• Putting in place a system to verify carbon reductions, notably for more tangible rewards
    • Requires a strategic and structured approach if to be implemented at scale
  • Prerequisites & Specificities

    • Knowledge about carbon and environmental hotspots in the supply chain
  • Potential risks

    • For certain incentives: cost implications

Success stories

British Telecommunication: Agreeing on a carbon reduction plan with key suppliers

BT (British Telecommunication) works with key suppliers to agree on a carbon reduction plan for a product or service, considering spend and carbon impact. BT and the supplier agree on an implementation plan and carbon reduction targets. As of 2021, 12 key suppliers have a clause in their commercial contracts that commits them to make measurable carbon savings over the term of the contract. (3)

Lidl: Putting in place long-term contracts

Lidl establishes long-term contracts with food suppliers and producers. Producers commit to certain criteria (no GMO, improved animal welfare, etc.) and are guaranteed a higher remuneration in exchange. Suppliers and producers benefit from long-term planning security. (4) The concept can be adapted to climate ambitions.


O2: Supporting renewable energy at supplier level

O2 offers their suppliers to buy renewable energy at a discounted rate. (5)

Philips: Improved payment terms

Philips is offering improved payment terms to suppliers that take concrete steps on climate action. (6)

Solvay: Supplier recognition through supplier days

Solvay organised a series of supplier workshops and recognised the top 3 most promising supplier collaborations to help achieve their sustainability ambitions through an supplier award. (7)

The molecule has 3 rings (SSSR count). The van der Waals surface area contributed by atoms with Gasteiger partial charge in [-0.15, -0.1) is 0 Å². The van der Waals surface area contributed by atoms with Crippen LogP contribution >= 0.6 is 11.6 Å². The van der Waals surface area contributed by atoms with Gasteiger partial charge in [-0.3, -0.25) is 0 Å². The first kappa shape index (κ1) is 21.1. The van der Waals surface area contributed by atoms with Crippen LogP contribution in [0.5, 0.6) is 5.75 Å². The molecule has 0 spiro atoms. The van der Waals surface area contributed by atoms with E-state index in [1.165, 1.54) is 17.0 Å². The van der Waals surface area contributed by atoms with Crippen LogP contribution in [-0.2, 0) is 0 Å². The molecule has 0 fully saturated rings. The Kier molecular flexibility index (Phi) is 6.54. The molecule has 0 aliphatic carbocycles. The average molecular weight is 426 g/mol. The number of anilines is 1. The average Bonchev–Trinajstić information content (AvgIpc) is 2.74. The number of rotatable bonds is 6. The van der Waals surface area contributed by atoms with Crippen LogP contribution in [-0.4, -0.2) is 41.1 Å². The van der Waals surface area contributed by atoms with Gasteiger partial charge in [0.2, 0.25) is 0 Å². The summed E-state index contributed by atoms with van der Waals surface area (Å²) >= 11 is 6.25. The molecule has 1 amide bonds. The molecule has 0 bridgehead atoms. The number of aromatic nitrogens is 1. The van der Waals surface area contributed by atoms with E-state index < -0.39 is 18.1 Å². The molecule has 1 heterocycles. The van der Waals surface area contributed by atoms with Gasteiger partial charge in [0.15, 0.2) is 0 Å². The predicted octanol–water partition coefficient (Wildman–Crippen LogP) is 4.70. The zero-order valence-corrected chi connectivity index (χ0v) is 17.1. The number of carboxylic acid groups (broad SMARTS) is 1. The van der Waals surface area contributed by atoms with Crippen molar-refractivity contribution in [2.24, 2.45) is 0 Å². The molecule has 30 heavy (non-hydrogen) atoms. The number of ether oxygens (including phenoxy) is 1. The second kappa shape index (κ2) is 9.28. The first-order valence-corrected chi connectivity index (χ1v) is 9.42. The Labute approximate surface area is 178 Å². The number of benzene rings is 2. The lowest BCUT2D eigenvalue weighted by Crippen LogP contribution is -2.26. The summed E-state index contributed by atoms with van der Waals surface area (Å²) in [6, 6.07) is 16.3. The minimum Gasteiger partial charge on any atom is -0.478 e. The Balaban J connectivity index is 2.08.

Walmart: A dedicated website for suppliers that decarbonise

Walmart publicly showcases suppliers that have joined Walmart’s initiative to reduce emissions and are demonstrating results. A dedicated website has been put in place to that effect. (8)

Requiring suppliers to reduce emissions loses much of its effectiveness if not accompanied by the right recognition or incentives for high-performing suppliers BSR (9)

Tools and good practices

  • Exponential Roadmap: 1.5° Supplier Engagement Guide

    The online “1.5° Supplier Engagement Guide” provides easy-to-understand guidance, examples and templates for encouraging and incentivising suppliers to decarbonise.

    Check here
  • Philips: Supplier Sustainability Performance Programme

    Example of an overarching supplier sustainability engagement strategy.

    Check here
  • Example letter: Recognising progress of suppliers

    An exemplary letter that was sent to a supplier of Telefònica to thank and congratulate them for the progress on climate action. The document is available on the website of the 1.5° Supplier Engagement Guide (see above).

    Read here

To go further

  • WBCSD, Reaching Net Zero: Incentives for Supply Chain Decarbonization, 2021.

    The report presents a framework of supplier incentivisation levers that companies can use to decarbonise their supply chains, ranging from penalty-based to reward-based levers. The framework is supported by case studies of how companies are already using these to catalyse climate action.

    Read here
  • Science Based Targets Initiative, Value Change in the Value Chain: Best Practices in Scope 3 Greenhouse Gas Management, 2018

    Chapter 5 is dedicated to supplier engagement and provides a framework as well as a comprehensive overview of types of communication methods, agreements, incentives and monitoring tools when engaging with suppliers.

    Read here


(1) McKinsey, Buying into a more sustainable value chain, 2021. Read here

(2) Reported through the Carbon Disclosure Project’s (CDP) platform in 2021. Carbon Disclosure Project, Engaging the Chain: Driving Speed and Scale. CDP Global Supply Chain Report 2021, February 2022. Check here

(3) WBCSD, Reaching Net Zero: Incentives for supply chain decarbonization, 2021. Read here

(4) Lidl, Notre vision de la RSE, 2022. Read here

(5) O2, Press Release: O2 and SSE Business Energy launch new offer to help supply chain switch to renewable energy, 2020. Read here

(6) Philips, Six steps helping us to decarbonize our supply chain, 2021. Read here

(7) CSR Europe, +200 Suppliers Engaged in the Solvay Suppliers Day, 2022. Read here

(8) Walmart sustainablity, Project Gigaton, 2022. Read here

(9) BSR, Climate Action in the Value Chain. Reducing Scope 3 Emissions and Achieving Science-Based Targets, April 2020.


Cover photo © Ruchindra Gunasekara/Unsplash.